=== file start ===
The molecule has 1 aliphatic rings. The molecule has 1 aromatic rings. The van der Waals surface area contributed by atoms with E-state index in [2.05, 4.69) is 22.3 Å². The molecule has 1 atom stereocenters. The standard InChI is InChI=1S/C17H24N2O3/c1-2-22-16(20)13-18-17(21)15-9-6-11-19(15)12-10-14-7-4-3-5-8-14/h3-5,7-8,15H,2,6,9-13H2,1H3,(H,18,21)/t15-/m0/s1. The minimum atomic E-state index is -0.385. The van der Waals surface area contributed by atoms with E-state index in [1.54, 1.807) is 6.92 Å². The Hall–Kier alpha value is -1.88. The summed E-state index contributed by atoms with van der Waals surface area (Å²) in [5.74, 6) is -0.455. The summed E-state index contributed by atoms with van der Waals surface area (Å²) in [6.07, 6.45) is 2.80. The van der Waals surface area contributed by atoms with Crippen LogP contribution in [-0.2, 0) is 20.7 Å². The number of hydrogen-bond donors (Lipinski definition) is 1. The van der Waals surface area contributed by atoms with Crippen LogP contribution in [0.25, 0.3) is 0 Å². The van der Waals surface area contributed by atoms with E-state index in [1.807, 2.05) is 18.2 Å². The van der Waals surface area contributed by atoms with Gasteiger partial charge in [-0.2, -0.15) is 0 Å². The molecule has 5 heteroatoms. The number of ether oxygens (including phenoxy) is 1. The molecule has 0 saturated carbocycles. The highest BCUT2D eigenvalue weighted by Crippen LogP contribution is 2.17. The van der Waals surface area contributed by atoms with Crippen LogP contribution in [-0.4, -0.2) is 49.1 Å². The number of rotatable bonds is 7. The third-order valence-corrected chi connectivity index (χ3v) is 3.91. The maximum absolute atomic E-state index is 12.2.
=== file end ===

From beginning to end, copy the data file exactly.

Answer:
The molecule has 1 aliphatic rings. The molecule has 1 aromatic rings. The van der Waals surface area contributed by atoms with E-state index in [2.05, 4.69) is 22.3 Å². The molecule has 1 atom stereocenters. The standard InChI is InChI=1S/C17H24N2O3/c1-2-22-16(20)13-18-17(21)15-9-6-11-19(15)12-10-14-7-4-3-5-8-14/h3-5,7-8,15H,2,6,9-13H2,1H3,(H,18,21)/t15-/m0/s1. The minimum atomic E-state index is -0.385. The van der Waals surface area contributed by atoms with E-state index in [1.54, 1.807) is 6.92 Å². The Hall–Kier alpha value is -1.88. The summed E-state index contributed by atoms with van der Waals surface area (Å²) in [5.74, 6) is -0.455. The summed E-state index contributed by atoms with van der Waals surface area (Å²) in [6.07, 6.45) is 2.80. The van der Waals surface area contributed by atoms with Crippen LogP contribution in [-0.2, 0) is 20.7 Å². The number of hydrogen-bond donors (Lipinski definition) is 1. The van der Waals surface area contributed by atoms with Crippen LogP contribution in [0.25, 0.3) is 0 Å². The van der Waals surface area contributed by atoms with E-state index in [1.807, 2.05) is 18.2 Å². The van der Waals surface area contributed by atoms with Gasteiger partial charge in [-0.2, -0.15) is 0 Å². The molecule has 5 heteroatoms. The number of ether oxygens (including phenoxy) is 1. The molecule has 0 saturated carbocycles. The highest BCUT2D eigenvalue weighted by Crippen LogP contribution is 2.17. The van der Waals surface area contributed by atoms with Crippen LogP contribution in [-0.4, -0.2) is 49.1 Å². The number of rotatable bonds is 7. The third-order valence-corrected chi connectivity index (χ3v) is 3.91. The maximum absolute atomic E-state index is 12.2.